by T. Logan Metesh, NRA Museums Firearms Specialist - Wednesday, June 14, 2017
Have you ever wondered why June 14 was designated as “Flag Day?” Get ready for a history lesson! Some 240 years ago on June 14, 1777, the Second Continental Congress approved a resolution to adopt an official flag for the United States of America.
In 1916, President Woodrow Wilson signed a Proclamation that established June 14 to be Flag Day. However, it wasn’t until President Harry Truman signed an official Act of Congress in 1949 that June 14 became an officially designated day of celebration.
At the NRA National Sporting Arms Museum at Bass Pro Shops in Springfield, Missouri, there’s one exhibit case that proudly displays the American flag on June 14 – and every other day of the year.
Occupying an entire wall case, a large mural of a waving American flag creates the backdrop for a display of 21 guns. The guns in this case represent significant long arms used by United States soldiers from the inception of our country through today.
Amongst these guns are hallmarks of America’s fiery resolve on the battlefield, the implements wielded by brave soldiers in defense of everything the U.S. flag represents. The 21 legendary rifles include:
Springfield 1842 Musket
This was the last .69 caliber smoothbore musket to be issued by the United States. Future percussion guns would be .58-caliber and have rifled bores.
Enfield 1853 Rifled Musket
This British-made musket was one of the finest long arms available during the Civil War. Because of this, soldiers in both the North and the South used thousands of them.
Springfield 1903 Rifle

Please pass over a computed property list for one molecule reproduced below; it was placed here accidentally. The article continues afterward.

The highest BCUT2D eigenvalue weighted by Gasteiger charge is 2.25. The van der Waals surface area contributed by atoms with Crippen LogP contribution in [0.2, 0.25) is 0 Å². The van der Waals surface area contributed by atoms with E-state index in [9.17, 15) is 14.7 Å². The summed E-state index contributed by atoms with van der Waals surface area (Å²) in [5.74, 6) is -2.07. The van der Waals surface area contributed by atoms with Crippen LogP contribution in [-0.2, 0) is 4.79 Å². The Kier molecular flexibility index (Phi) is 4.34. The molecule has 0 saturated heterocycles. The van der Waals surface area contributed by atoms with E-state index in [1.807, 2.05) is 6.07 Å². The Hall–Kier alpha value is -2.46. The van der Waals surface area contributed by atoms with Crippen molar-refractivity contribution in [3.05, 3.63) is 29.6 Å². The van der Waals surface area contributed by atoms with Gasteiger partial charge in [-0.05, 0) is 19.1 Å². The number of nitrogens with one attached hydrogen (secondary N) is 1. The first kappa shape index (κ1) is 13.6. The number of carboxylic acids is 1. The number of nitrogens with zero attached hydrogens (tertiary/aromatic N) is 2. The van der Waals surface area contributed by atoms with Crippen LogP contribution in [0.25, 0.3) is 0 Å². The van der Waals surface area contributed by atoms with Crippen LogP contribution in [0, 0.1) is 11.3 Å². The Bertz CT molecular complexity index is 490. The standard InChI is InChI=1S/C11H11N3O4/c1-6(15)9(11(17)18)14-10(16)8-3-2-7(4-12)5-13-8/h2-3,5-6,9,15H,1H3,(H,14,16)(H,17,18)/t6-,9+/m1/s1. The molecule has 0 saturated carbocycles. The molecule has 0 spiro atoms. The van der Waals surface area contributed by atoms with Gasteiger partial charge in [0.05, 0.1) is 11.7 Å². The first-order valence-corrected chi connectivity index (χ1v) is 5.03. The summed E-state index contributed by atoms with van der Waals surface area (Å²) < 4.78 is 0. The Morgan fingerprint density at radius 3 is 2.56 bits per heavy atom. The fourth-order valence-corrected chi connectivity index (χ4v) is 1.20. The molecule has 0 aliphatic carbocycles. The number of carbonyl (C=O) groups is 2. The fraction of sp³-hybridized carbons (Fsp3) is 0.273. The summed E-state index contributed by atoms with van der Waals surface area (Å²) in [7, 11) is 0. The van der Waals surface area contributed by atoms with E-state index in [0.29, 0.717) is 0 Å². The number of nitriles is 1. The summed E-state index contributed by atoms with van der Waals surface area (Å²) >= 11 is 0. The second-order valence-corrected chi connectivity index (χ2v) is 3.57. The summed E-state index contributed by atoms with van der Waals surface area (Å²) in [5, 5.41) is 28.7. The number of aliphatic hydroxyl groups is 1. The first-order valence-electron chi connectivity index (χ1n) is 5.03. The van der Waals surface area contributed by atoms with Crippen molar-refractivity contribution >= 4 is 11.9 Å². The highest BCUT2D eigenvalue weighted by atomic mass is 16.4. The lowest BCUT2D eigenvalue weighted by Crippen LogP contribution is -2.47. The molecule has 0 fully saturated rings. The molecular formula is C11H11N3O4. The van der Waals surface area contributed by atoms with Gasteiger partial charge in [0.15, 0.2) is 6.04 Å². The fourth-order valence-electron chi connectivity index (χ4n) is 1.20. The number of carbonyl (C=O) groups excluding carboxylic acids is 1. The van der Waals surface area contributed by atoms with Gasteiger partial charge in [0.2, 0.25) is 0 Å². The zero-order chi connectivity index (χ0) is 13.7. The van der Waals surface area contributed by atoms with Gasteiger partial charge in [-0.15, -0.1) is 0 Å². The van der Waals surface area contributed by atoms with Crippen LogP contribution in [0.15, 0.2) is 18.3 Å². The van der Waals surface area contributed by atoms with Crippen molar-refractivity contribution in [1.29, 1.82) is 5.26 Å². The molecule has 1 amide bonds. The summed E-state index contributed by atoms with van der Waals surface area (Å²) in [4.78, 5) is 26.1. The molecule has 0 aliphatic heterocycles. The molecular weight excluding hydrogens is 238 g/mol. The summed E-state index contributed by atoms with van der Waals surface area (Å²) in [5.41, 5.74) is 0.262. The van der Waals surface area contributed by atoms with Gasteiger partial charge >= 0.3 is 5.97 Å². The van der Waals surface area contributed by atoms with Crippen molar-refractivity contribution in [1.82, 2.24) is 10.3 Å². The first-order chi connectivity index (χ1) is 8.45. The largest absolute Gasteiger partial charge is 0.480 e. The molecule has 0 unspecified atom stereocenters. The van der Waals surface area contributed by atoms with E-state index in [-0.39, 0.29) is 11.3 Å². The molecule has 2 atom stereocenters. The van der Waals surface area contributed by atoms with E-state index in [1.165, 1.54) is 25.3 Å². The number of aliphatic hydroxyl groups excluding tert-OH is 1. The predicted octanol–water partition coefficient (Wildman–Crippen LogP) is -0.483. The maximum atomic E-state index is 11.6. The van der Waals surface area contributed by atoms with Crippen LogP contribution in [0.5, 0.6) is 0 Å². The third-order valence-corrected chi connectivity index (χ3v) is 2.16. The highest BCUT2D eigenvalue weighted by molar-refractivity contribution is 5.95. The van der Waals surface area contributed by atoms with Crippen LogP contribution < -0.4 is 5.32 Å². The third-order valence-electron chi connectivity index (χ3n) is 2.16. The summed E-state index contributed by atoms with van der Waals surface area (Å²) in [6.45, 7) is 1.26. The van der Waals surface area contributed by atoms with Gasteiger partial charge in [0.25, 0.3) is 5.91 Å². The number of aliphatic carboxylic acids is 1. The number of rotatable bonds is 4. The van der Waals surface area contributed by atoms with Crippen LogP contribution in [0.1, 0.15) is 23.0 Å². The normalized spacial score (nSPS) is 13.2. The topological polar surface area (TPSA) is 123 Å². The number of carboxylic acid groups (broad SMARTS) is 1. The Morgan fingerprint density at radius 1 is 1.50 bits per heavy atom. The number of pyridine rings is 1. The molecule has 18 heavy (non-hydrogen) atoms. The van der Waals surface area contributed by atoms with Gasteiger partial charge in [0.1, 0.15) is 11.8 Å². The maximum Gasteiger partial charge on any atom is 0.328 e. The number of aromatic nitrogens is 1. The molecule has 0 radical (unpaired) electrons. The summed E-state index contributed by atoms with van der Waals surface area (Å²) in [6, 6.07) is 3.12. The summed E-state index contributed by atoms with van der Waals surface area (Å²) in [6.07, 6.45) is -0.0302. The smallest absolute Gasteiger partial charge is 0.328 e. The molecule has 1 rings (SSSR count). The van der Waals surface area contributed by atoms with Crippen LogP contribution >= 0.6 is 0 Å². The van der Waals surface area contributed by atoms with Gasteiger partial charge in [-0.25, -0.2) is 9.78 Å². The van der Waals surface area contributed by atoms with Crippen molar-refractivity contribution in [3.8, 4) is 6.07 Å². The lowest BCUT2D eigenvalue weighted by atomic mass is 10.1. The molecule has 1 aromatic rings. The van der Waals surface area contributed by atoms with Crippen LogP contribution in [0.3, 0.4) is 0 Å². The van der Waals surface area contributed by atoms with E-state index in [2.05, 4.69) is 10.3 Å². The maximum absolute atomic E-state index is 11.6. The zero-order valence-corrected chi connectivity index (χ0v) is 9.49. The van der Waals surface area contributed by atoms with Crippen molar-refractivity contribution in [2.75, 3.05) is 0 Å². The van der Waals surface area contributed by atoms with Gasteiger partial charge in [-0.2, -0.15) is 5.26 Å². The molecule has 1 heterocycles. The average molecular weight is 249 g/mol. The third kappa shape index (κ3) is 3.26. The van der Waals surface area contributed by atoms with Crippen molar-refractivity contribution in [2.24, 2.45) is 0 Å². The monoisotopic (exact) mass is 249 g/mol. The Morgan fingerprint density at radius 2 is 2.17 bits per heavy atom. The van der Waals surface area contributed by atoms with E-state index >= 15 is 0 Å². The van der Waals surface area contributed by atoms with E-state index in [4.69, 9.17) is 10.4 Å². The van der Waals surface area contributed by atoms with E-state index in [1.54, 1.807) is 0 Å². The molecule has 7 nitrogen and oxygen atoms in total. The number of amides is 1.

The 1903 Springfield served American 'Doughboys' well in World War I. The rifle was so well liked by the returning soldiers that many of the guns were “sporterized” into terrific deer rifles in the following decades.
Gen. George S. Patton hailed the M1 Garand as “the finest battle implement ever devised” -- and you'd be hard to prove him wrong. American troops revered the gun, and our enemies feared it.
Colt M16 Rifle
As combat necessity called for lighter, more nimble firearms, an engineer named Eugene Stoner developed one of the most innovative rifles ever fielded in the world. Abandoning traditional design and materials for light polymers and aluminum, the M16 rifle changed the face of military arms forever.
If you’re anywhere near Springfield, Missouri, on June 14, be sure to swing by the NRA National Sporting Arms Museum and have a look at the case for yourself. More than likely, the chronology of American arms flanked by the bold and beautiful American flag will inspire patriotism, pride and hope for the future of our country – all the values that each American service member who carried them embraced as they charged into battle.
For these and more historically significant, rare and unique firearms, visit the NRA Museums in person or online!